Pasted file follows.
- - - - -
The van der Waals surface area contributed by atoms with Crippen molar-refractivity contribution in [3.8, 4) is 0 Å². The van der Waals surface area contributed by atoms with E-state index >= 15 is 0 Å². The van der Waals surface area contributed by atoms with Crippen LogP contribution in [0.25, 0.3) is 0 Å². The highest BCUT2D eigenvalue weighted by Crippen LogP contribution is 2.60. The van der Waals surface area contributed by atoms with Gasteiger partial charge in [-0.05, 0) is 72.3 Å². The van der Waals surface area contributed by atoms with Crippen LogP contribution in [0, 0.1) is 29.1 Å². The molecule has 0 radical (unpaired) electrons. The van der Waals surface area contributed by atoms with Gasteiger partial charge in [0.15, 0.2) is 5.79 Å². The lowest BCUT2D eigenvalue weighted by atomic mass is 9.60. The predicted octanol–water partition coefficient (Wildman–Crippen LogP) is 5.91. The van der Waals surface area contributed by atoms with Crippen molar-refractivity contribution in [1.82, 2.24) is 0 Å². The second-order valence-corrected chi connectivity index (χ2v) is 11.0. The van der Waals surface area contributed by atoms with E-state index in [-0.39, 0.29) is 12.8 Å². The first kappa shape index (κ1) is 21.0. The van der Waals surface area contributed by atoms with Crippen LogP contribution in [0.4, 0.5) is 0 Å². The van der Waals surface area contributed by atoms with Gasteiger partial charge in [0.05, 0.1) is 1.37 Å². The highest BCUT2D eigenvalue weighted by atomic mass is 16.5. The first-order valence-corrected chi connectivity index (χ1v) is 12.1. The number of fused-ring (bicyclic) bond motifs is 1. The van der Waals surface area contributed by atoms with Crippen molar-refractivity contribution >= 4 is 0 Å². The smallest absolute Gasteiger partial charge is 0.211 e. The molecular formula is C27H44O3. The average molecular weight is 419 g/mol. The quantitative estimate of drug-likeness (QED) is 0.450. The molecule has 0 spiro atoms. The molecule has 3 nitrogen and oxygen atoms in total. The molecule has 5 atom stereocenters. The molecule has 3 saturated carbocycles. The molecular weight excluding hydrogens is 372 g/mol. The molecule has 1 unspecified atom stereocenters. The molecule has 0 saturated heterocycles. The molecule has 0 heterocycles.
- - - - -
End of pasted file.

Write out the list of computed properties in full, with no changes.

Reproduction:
The van der Waals surface area contributed by atoms with Crippen molar-refractivity contribution in [3.8, 4) is 0 Å². The van der Waals surface area contributed by atoms with E-state index >= 15 is 0 Å². The van der Waals surface area contributed by atoms with Crippen LogP contribution in [0.25, 0.3) is 0 Å². The highest BCUT2D eigenvalue weighted by Crippen LogP contribution is 2.60. The van der Waals surface area contributed by atoms with Gasteiger partial charge in [-0.05, 0) is 72.3 Å². The van der Waals surface area contributed by atoms with Crippen LogP contribution in [0, 0.1) is 29.1 Å². The molecule has 0 radical (unpaired) electrons. The van der Waals surface area contributed by atoms with Gasteiger partial charge in [0.15, 0.2) is 5.79 Å². The lowest BCUT2D eigenvalue weighted by atomic mass is 9.60. The predicted octanol–water partition coefficient (Wildman–Crippen LogP) is 5.91. The van der Waals surface area contributed by atoms with Crippen molar-refractivity contribution in [1.82, 2.24) is 0 Å². The second-order valence-corrected chi connectivity index (χ2v) is 11.0. The van der Waals surface area contributed by atoms with E-state index in [-0.39, 0.29) is 12.8 Å². The first kappa shape index (κ1) is 21.0. The van der Waals surface area contributed by atoms with Crippen LogP contribution in [0.4, 0.5) is 0 Å². The van der Waals surface area contributed by atoms with Gasteiger partial charge in [0.05, 0.1) is 1.37 Å². The highest BCUT2D eigenvalue weighted by atomic mass is 16.5. The first-order valence-corrected chi connectivity index (χ1v) is 12.1. The number of fused-ring (bicyclic) bond motifs is 1. The van der Waals surface area contributed by atoms with Crippen molar-refractivity contribution >= 4 is 0 Å². The smallest absolute Gasteiger partial charge is 0.211 e. The molecular formula is C27H44O3. The average molecular weight is 419 g/mol. The quantitative estimate of drug-likeness (QED) is 0.450. The molecule has 0 spiro atoms. The molecule has 3 nitrogen and oxygen atoms in total. The molecule has 5 atom stereocenters. The molecule has 3 saturated carbocycles. The molecular weight excluding hydrogens is 372 g/mol. The molecule has 1 unspecified atom stereocenters. The molecule has 0 saturated heterocycles. The molecule has 0 heterocycles.